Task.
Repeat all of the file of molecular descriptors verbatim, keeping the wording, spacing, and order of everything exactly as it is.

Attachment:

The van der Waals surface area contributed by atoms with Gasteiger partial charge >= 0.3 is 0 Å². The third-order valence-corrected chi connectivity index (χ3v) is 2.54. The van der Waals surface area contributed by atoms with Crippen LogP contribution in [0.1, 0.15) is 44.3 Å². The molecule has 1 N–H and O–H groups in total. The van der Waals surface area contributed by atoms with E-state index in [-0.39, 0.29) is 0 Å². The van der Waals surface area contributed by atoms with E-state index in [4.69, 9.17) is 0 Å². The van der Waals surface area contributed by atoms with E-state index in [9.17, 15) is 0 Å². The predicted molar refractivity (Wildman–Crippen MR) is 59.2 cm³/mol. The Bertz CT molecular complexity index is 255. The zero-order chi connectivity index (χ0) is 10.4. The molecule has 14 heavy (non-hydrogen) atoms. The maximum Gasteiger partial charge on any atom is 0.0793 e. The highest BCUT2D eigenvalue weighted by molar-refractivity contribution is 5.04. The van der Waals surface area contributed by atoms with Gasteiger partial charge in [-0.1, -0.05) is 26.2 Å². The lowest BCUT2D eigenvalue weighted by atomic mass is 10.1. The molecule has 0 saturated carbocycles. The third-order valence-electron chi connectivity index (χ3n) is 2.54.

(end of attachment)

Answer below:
The van der Waals surface area contributed by atoms with Gasteiger partial charge >= 0.3 is 0 Å². The third-order valence-corrected chi connectivity index (χ3v) is 2.54. The van der Waals surface area contributed by atoms with Crippen LogP contribution in [0.1, 0.15) is 44.3 Å². The molecule has 1 N–H and O–H groups in total. The van der Waals surface area contributed by atoms with E-state index in [-0.39, 0.29) is 0 Å². The van der Waals surface area contributed by atoms with E-state index in [4.69, 9.17) is 0 Å². The van der Waals surface area contributed by atoms with E-state index in [9.17, 15) is 0 Å². The predicted molar refractivity (Wildman–Crippen MR) is 59.2 cm³/mol. The Bertz CT molecular complexity index is 255. The zero-order chi connectivity index (χ0) is 10.4. The molecule has 14 heavy (non-hydrogen) atoms. The maximum Gasteiger partial charge on any atom is 0.0793 e. The highest BCUT2D eigenvalue weighted by molar-refractivity contribution is 5.04. The van der Waals surface area contributed by atoms with Gasteiger partial charge in [-0.1, -0.05) is 26.2 Å². The lowest BCUT2D eigenvalue weighted by atomic mass is 10.1. The molecule has 0 saturated carbocycles. The third-order valence-electron chi connectivity index (χ3n) is 2.54.